“Better living through chemistry.”
“Thank God we have health insurance!”
Those were two things I said to my husband as we drove home along Interstate 35 in August 1998. We had just come from Children’s Mercy Hospital, where the good doctors there had just confirmed a Turner Syndrome (TS) diagnosis for our 10-year-old daughter.
TS can cause a variety of medical and developmental problems, including short stature, heart defects, and failure of ovaries to develop. Girls with TS require medical care from a variety of specialists, and frequent doctor visits are the norm. Short stature can be treated with lab-derived human growth hormone, which is why I made the tongue-in-cheek chemistry comment.
But growth hormone therapy is expensive, and that is why I was so relieved to have insurance coverage.
And that thought—thank God we have health insurance—was a recurring one throughout my journey of raising a daughter with TS, and it has remained so even now that she is on her own.
I regularly reflect on how fortunate I am to have access to good health care and health insurance coverage; through our medical journey, I have met many people without access to either. It’s easy and terrifying to see how quickly illness and medical costs can ruin lives without health insurance. We are all just one step away from that.
That knowledge and our own medical journey ignited my desire to help others who are experiencing life without health care and insurance.
Before I started at the Foundation, I enjoyed a career in the for-profit sector. A few years ago, I was looking for a change and started researching what work was like in the nonprofit world. In August 2016 I decided to serve for one year with AmeriCorps so that I could experience life, service, and work in a nonprofit sector setting — what better way to research than to just dive right in! I often refer to that year as my “nonprofit school.” The experience was life-changing, and it made me realize that I love interacting with people and enjoy serving in a nonprofit organization.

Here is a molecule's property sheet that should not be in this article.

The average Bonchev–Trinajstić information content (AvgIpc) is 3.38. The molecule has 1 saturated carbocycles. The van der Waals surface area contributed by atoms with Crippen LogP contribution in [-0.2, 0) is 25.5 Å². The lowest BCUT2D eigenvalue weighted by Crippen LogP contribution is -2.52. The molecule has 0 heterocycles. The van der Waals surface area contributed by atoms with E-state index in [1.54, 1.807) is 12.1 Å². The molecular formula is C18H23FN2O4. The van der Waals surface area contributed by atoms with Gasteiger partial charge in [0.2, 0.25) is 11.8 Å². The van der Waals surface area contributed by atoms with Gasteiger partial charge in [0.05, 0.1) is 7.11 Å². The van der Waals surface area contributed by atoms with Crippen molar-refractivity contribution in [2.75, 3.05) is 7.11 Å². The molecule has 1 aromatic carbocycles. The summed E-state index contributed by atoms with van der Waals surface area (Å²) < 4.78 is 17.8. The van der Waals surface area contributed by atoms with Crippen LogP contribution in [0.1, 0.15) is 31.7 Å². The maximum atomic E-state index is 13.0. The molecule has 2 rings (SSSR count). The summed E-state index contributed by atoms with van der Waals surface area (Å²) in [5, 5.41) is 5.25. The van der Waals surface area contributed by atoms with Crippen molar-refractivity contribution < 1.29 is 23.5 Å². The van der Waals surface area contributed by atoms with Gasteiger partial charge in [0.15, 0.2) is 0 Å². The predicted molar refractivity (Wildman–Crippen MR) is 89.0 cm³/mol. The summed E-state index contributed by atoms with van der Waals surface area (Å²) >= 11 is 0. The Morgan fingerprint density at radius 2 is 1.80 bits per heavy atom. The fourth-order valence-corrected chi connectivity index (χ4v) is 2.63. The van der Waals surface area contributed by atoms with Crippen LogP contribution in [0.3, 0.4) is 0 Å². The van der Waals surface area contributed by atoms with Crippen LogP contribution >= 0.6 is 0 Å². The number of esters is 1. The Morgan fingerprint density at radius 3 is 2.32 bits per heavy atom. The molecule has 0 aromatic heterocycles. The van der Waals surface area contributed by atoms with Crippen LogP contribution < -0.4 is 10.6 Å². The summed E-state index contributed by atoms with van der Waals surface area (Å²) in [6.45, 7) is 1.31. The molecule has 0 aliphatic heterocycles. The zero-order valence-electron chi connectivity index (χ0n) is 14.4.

The opportunity to be part of the process of helping the uninsured and underserved access health care is one reason I am delighted to join the Health Care Foundation of Greater Kansas City as its receptionist and governance and operations assistant.
One month in, and I am enjoying my work at the Foundation. I’ve learned much about foundation governance and operations; grant proposals; external grant reviews; and grant administration. The amount of transparency and communication that guides its processes is amazing. I am proud to be associated with HCF and the work we are doing. I am also thrilled to be the first person our visitors will see when they enter our HCF offices, and the first person they will speak to when calling HCF.
Meeting people and hearing their stories, struggles, and triumphs is something that I enjoy. I look forward to meeting more Foundation visitors and stakeholders.